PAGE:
Your Health, Predicted by a Map

If you've ever wondered which disease will be the disease that kills you, I recommend that you take the 9 minutes to watch this TEDMED video.


The opening evening of TEDMED, I was sitting near the front, waiting for presentations to start. I made casual conversation with the man next to me, before realizing that he was actually about to speak.

Actually, "speak" sounds like a bit of an overstatement. This guy, Bill Davenhall, was pitching me on the importance of maps. Maps! Boring old maps! What did maps have to do with the future of medicine?

So he explained a few cool things that maps could do. For instance, when combined with satellite imagery, they could track plants most common in areas of malaria outbreaks, warning residents before hindsight was 20/20.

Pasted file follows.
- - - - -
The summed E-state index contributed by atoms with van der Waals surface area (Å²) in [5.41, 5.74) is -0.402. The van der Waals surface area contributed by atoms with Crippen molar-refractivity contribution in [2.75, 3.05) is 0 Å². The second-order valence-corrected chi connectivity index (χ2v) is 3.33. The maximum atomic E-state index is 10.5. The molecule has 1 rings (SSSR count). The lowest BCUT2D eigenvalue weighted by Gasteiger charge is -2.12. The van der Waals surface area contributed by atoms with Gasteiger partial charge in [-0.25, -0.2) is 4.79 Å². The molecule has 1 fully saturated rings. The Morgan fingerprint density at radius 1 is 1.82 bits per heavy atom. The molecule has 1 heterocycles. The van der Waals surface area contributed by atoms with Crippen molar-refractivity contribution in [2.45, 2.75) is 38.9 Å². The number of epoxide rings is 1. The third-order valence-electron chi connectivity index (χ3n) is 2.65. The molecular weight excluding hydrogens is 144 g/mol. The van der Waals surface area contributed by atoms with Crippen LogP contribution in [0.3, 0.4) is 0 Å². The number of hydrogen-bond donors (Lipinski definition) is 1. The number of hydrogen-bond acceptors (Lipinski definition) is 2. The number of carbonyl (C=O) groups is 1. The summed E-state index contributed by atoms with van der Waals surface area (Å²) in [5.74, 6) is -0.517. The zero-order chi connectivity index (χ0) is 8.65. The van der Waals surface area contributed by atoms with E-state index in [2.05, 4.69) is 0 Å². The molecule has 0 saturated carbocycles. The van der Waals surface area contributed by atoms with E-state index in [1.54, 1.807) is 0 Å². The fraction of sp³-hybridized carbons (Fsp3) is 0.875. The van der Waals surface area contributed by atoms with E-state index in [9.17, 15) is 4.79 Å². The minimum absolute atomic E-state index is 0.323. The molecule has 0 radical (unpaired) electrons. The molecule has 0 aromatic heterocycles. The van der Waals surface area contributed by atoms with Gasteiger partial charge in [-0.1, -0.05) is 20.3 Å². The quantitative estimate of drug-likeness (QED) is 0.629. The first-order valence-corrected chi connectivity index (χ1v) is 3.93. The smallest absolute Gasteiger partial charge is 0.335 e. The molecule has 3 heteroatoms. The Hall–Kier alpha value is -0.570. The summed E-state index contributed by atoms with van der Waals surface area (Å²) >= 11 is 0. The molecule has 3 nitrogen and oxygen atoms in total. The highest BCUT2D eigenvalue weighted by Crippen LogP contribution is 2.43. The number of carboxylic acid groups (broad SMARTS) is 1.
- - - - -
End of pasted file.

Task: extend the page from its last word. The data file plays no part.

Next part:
Within about 2 minutes of chit chat, he'd sold me. Then, he got up on stage and showed this presentation, and I was floored by his thesis (what we should be able to do with data that we already possess). [TEDMED]



I totally disagree with those of you saying this is rubbish - he's talking about the ability to choose your risk factors and lower some of your health risks. Obviously there are other factors outside of geography, but in your city, would you prefer to live near the toxic area, the electrical plant, a few cell towers, or in some other area that wasn't any of those? Over Australia, there's a well-known hole in the ozone that puts people at about 90% risk of developing skin cancer, so in Australia, you can waltz into any doctor's office and FOR FREE, receive a quick check to see if you have any suspicious spots. That's pretty geographic. Well done, Mark. It's an interesting piece.